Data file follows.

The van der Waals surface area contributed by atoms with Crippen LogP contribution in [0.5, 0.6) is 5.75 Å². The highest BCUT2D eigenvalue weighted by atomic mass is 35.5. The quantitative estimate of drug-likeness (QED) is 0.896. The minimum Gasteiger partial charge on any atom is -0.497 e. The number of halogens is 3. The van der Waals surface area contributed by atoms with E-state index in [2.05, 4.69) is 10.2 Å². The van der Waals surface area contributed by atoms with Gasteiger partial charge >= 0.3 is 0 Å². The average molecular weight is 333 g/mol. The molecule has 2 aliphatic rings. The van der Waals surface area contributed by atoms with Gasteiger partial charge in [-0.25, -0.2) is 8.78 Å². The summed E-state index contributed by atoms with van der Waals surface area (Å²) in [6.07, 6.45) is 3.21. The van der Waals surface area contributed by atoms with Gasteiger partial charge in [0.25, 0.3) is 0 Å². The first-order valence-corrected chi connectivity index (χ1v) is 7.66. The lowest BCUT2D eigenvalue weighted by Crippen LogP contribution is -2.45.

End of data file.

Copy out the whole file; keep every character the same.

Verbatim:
The van der Waals surface area contributed by atoms with Crippen LogP contribution in [0.5, 0.6) is 5.75 Å². The highest BCUT2D eigenvalue weighted by atomic mass is 35.5. The quantitative estimate of drug-likeness (QED) is 0.896. The minimum Gasteiger partial charge on any atom is -0.497 e. The number of halogens is 3. The van der Waals surface area contributed by atoms with E-state index in [2.05, 4.69) is 10.2 Å². The van der Waals surface area contributed by atoms with Gasteiger partial charge >= 0.3 is 0 Å². The average molecular weight is 333 g/mol. The molecule has 2 aliphatic rings. The van der Waals surface area contributed by atoms with Gasteiger partial charge in [-0.25, -0.2) is 8.78 Å². The summed E-state index contributed by atoms with van der Waals surface area (Å²) in [6.07, 6.45) is 3.21. The van der Waals surface area contributed by atoms with Gasteiger partial charge in [0.25, 0.3) is 0 Å². The first-order valence-corrected chi connectivity index (χ1v) is 7.66. The lowest BCUT2D eigenvalue weighted by Crippen LogP contribution is -2.45.